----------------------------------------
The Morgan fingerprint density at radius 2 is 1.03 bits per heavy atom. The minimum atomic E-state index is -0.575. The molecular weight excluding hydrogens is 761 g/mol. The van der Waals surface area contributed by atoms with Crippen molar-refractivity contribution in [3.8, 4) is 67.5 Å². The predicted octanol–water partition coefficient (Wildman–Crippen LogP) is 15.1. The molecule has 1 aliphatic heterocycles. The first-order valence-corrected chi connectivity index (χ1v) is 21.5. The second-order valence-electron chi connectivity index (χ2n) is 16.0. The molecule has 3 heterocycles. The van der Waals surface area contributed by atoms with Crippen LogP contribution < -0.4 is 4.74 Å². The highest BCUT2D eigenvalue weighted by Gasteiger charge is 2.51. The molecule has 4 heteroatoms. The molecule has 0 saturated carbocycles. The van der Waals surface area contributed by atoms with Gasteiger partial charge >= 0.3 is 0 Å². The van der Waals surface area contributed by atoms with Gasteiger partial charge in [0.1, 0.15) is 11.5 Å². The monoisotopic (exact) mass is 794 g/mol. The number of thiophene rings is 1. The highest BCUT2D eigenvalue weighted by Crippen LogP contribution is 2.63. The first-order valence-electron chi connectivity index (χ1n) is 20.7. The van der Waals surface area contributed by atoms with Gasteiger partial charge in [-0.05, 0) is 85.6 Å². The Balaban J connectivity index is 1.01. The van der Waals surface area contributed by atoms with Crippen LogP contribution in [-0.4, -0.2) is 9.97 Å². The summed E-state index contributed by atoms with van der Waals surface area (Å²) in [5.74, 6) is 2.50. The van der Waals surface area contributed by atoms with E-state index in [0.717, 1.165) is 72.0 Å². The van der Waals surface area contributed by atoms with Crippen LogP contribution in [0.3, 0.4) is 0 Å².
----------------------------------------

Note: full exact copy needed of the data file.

The Morgan fingerprint density at radius 2 is 1.03 bits per heavy atom. The minimum atomic E-state index is -0.575. The molecular weight excluding hydrogens is 761 g/mol. The van der Waals surface area contributed by atoms with Crippen molar-refractivity contribution in [3.8, 4) is 67.5 Å². The predicted octanol–water partition coefficient (Wildman–Crippen LogP) is 15.1. The molecule has 1 aliphatic heterocycles. The first-order valence-corrected chi connectivity index (χ1v) is 21.5. The second-order valence-electron chi connectivity index (χ2n) is 16.0. The molecule has 3 heterocycles. The van der Waals surface area contributed by atoms with Crippen LogP contribution < -0.4 is 4.74 Å². The highest BCUT2D eigenvalue weighted by Gasteiger charge is 2.51. The molecule has 4 heteroatoms. The molecule has 0 saturated carbocycles. The van der Waals surface area contributed by atoms with Gasteiger partial charge >= 0.3 is 0 Å². The van der Waals surface area contributed by atoms with Gasteiger partial charge in [0.1, 0.15) is 11.5 Å². The monoisotopic (exact) mass is 794 g/mol. The number of thiophene rings is 1. The highest BCUT2D eigenvalue weighted by Crippen LogP contribution is 2.63. The first-order valence-electron chi connectivity index (χ1n) is 20.7. The van der Waals surface area contributed by atoms with Gasteiger partial charge in [-0.05, 0) is 85.6 Å². The Balaban J connectivity index is 1.01. The van der Waals surface area contributed by atoms with Crippen LogP contribution in [-0.4, -0.2) is 9.97 Å². The summed E-state index contributed by atoms with van der Waals surface area (Å²) in [5.74, 6) is 2.50. The van der Waals surface area contributed by atoms with E-state index in [0.717, 1.165) is 72.0 Å². The van der Waals surface area contributed by atoms with Crippen LogP contribution in [0.3, 0.4) is 0 Å².